MacBook Pro 2018 & Software Essentials

After 3 years, it was time to retire the old Macbook Pro 2015. It was a real workhorse, in use 6-10 hours a day, most days (at least enough to result in erosion on the aluminium edging on the hand rests). It’s been replaced with a Macbook Pro 2018, a touchbar line with I gather, a less fragile keyboard than earlier touchhbar models.

Speaking of keyboards. This one’s ok, good enough to get used to.The travel is slight but responsive enough for this non-touch typist. It’s only been a few days, but so far I amn’t making much use of the much discussed touchbar other than touch login, which is neat and works reliably compared to the Thinkpad’s attempt at this with a scanner a long time ago. The idea of a touchbar isn’t bad, I don’t agree with the gimmick school of thought, but the bar’s location doesn’t seem affordable. For example -CMD-L is far easier than reaching up to touch “Search or type URL”, volume control now requires two taps and a slide instead of hitting a function button [1] and so on. I’m conditioned from iPhone to use touch with my thumbs rather than my fingers - I’m sure they thought about placing a touch bar above the touchpad and that it wasn’t practical. I’m carrying a few extra dongles, because the physical device world has become a legacy with the arrival of USB-C, and I gather that’s contentious also, but it’s mostly fine. It’s smaller and much lighter than the old Pro, around the same as an Air. Size and weight’s not so important to me, but I can imagine it being a real attraction for a lot of people. Overall, it seems like a decent machine, with the hope I don’t end up with keyboard problems.

That said. It feels like Apple’s heart isn’t in laptops these days - I suspect they’d rather I move on to use an iPad, and dispense with this horseless typewriter.


There’s always extra software you have to install, what you might call essentials. Here’s the list:

  • 1Password

  • Sizeup

  • Emacs and Orgmode

  • Google Backup and Sync

  • Chrome

  • OhMyZsh

  • Amphetamine

  • Kindle

  • Wunderlist

  • Brew

  • gpg (brew)

  • Python 3 / IPython (brew)

  • Pyenv (brew)

  • git (brew)

  • OpenJDK and jenv (brew)

  • Scala / SBT (brew)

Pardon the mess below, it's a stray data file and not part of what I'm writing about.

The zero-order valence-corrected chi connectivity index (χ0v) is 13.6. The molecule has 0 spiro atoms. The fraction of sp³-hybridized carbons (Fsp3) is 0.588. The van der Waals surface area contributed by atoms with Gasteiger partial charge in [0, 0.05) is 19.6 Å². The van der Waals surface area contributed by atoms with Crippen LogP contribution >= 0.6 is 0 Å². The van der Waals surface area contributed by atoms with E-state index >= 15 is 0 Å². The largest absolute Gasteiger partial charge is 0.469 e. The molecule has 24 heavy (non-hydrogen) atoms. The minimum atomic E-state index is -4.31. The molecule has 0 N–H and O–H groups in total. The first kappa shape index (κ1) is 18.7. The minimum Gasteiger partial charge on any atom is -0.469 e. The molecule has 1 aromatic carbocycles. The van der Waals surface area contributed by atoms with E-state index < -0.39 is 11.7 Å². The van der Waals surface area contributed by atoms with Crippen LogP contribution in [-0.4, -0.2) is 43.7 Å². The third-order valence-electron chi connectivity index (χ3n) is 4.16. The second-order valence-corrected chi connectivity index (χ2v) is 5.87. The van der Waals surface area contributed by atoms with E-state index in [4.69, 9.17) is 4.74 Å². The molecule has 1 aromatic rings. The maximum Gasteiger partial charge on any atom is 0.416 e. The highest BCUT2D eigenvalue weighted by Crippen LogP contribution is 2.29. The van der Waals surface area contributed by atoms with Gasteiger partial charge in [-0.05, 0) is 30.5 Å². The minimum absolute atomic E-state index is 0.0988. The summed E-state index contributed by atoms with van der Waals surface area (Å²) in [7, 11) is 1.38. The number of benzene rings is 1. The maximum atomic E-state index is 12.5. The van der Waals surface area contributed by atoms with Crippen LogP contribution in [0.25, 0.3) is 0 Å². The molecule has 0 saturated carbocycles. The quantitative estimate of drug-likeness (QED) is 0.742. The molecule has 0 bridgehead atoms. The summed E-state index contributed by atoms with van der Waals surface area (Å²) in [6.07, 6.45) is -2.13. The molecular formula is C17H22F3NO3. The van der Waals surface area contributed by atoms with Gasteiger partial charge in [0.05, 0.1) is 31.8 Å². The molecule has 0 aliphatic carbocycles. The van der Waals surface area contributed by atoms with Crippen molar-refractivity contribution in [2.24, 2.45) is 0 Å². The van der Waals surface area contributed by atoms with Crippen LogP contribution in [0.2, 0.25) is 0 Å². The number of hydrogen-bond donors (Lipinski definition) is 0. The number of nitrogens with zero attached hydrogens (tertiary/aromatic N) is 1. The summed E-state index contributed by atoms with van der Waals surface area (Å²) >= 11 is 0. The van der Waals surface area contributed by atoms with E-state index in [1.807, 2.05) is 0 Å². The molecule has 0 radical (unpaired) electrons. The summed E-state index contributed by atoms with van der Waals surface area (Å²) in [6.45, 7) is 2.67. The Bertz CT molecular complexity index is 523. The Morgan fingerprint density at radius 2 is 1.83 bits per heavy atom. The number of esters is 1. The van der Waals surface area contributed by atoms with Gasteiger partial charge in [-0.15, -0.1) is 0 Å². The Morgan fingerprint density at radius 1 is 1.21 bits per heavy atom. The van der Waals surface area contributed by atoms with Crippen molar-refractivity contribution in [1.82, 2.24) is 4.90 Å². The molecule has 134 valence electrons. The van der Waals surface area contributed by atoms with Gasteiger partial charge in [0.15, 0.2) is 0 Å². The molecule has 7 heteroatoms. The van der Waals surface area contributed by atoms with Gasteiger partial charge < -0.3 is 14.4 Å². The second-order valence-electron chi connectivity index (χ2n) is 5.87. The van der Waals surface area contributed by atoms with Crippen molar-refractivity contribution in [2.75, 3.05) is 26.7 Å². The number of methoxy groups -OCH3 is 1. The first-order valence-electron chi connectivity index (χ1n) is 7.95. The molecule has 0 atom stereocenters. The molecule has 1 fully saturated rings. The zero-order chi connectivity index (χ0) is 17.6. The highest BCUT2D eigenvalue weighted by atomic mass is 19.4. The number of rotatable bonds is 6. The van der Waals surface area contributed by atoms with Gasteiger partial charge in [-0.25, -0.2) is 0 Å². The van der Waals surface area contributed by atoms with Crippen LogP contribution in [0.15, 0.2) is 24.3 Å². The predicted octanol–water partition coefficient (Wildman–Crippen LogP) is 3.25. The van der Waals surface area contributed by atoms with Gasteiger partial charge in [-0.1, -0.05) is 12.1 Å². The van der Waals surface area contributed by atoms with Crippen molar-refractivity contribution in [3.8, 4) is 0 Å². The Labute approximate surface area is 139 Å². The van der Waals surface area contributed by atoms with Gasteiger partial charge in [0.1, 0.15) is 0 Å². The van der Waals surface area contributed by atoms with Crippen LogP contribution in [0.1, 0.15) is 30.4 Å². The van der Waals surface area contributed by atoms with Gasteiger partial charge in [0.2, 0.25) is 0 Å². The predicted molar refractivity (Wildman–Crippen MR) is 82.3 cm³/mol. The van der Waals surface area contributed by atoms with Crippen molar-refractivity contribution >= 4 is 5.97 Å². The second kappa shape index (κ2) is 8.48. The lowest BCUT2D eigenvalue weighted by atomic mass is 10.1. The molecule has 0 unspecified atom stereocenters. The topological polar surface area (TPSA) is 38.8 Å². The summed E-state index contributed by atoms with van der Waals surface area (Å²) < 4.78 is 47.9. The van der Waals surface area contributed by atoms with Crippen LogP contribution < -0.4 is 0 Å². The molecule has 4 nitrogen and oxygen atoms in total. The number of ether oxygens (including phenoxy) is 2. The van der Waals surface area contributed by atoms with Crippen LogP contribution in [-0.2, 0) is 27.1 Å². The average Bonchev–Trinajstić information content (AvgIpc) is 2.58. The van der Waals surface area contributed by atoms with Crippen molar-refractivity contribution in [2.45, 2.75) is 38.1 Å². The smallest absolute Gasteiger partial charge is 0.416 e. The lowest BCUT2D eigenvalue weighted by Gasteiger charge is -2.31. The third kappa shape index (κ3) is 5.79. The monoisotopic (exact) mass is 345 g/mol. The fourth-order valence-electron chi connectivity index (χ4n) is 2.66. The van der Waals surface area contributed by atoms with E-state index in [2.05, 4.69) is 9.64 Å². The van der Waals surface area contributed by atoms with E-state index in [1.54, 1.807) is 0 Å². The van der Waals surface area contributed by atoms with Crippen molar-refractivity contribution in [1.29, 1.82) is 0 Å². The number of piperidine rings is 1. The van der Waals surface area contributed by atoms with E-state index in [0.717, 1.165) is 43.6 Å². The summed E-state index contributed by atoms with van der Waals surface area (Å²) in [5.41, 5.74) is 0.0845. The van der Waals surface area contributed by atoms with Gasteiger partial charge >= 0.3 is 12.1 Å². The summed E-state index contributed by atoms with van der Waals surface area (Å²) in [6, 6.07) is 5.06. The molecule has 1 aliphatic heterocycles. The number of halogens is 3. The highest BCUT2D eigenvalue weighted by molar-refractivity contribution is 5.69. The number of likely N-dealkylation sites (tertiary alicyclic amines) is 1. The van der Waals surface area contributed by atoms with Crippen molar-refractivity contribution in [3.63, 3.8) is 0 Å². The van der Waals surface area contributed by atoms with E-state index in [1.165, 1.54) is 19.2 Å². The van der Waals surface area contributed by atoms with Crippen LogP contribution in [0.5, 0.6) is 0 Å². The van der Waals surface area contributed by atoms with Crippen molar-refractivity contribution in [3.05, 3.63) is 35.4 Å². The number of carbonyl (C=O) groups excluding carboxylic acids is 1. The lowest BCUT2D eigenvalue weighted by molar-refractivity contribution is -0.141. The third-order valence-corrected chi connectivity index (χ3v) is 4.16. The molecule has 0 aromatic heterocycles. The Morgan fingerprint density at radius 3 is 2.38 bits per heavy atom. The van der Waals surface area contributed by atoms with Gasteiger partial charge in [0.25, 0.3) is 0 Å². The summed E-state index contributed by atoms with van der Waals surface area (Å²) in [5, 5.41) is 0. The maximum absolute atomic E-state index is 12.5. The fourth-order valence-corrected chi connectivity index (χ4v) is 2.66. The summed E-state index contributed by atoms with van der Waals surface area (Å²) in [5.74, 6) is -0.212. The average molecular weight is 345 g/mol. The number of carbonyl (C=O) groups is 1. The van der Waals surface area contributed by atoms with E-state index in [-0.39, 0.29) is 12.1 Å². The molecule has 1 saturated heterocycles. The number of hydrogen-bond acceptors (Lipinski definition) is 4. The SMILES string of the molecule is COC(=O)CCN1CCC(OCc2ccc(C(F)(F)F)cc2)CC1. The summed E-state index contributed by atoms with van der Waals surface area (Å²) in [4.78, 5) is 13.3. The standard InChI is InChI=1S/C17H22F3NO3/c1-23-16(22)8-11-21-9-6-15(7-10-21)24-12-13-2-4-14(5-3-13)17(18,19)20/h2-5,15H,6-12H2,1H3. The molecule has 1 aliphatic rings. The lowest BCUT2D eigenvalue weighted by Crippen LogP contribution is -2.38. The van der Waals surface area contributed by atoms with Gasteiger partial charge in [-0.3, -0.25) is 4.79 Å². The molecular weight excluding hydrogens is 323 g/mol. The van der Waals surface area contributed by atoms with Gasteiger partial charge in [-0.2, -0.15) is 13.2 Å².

• Gradle (brew)

  • Conda

  • Node.js / JavaScript

  • Go

  • Docker

  • IDEA

  • PyCharm

  • VS Code


  • Pulse Secure

  • Wireshark

  • Protocol buffers

  • Sonos

  • Spotify

  • Paste2 / Copied (still to decide, but I need a clipboard that works across iOS and Mac)

This is a very different list to the last time I wrote down some notes, back in 2010 for a W500 Thinkpad, the last non-Mac laptop I used before switching. Rounding up to a decade, it’s an opportunity to reflect.

Aside from the obvious Mac vs Linux differences, there have been some notable changes over the years. First is cloud based software (or data) is the default. Changing machines is very easy versus the old days of copying files across and I rarely worry about losing what’s important anymore. Second is the complementary ongoing migration of apps into the browser. In particular, Word and Excel are gone, as is Keynote.

I thought perhaps the essentials list this time would be shorter but it’s a bit longer even allowing for cloud. I put this down to a sprawl in developer tools. There are five programming languages in the list largely because I have to be able to review code in them, after a long run of polyglot exuberance in our industry. I do not expect that number to reduce at this point, possibly ever.

Here’s what’s the same over the course of nearly a decade:

  • Emacs / Org mode

  • gpg

  • git

  • Python / IPython

  • IDEA

  • Protocol buffers

  • Wireshark

Some things stick. Org mode remains the rock upon which I organise my life. Wunderlist has become the go to with my family. Password Safe has been replaced by 1Password, but a password manager is I think essential, and for everyone now. Wireshark is solid evidence networking can’t be made transparent. JetBrain’s IDEA survived the onslaught from NetBeans and Eclipse and has in fact thrived - I’m a very happy customer of PyCharm, with my RubyMine licence in cryostasis for the time being. I can’t believe I’ve been using protobufs for a decade. I also can’t believe I’ve been using git for a decade; or that I still miss Mercurial. Python and Java I’ve been using for more than 20 years (😮). JavaScript a little less, but for long periods I didn’t have to. At this point it feels like they are never going away, fair candidates to become 50 year languages in the industry [1]. And in JavaScript’s case we already know that it will be relevant at least as far out as 2035.

[1] Thanks to Dj Walker-Morgan for pointing out you can hold touch and drag on the volume control.

[2] C is coming up to the fifty year mark, in 2022.